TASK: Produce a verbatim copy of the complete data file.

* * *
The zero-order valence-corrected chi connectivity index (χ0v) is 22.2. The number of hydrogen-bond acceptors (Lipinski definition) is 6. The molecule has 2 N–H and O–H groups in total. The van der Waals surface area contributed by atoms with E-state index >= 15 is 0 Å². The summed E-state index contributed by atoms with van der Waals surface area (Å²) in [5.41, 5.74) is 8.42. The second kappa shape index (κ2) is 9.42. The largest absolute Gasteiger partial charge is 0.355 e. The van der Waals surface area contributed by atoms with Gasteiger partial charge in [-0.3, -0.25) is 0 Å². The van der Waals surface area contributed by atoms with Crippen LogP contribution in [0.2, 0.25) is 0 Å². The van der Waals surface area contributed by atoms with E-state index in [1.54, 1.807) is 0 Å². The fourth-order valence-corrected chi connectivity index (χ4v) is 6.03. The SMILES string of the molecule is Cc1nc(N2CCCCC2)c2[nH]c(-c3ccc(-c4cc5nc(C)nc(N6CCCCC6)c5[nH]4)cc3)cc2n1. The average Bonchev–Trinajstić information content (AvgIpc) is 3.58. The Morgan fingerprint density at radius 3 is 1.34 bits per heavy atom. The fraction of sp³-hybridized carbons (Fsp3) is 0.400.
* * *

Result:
The zero-order valence-corrected chi connectivity index (χ0v) is 22.2. The number of hydrogen-bond acceptors (Lipinski definition) is 6. The molecule has 2 N–H and O–H groups in total. The van der Waals surface area contributed by atoms with E-state index >= 15 is 0 Å². The summed E-state index contributed by atoms with van der Waals surface area (Å²) in [5.41, 5.74) is 8.42. The second kappa shape index (κ2) is 9.42. The largest absolute Gasteiger partial charge is 0.355 e. The van der Waals surface area contributed by atoms with Gasteiger partial charge in [-0.3, -0.25) is 0 Å². The van der Waals surface area contributed by atoms with Crippen LogP contribution in [0.2, 0.25) is 0 Å². The van der Waals surface area contributed by atoms with E-state index in [1.54, 1.807) is 0 Å². The fourth-order valence-corrected chi connectivity index (χ4v) is 6.03. The SMILES string of the molecule is Cc1nc(N2CCCCC2)c2[nH]c(-c3ccc(-c4cc5nc(C)nc(N6CCCCC6)c5[nH]4)cc3)cc2n1. The average Bonchev–Trinajstić information content (AvgIpc) is 3.58. The Morgan fingerprint density at radius 3 is 1.34 bits per heavy atom. The fraction of sp³-hybridized carbons (Fsp3) is 0.400.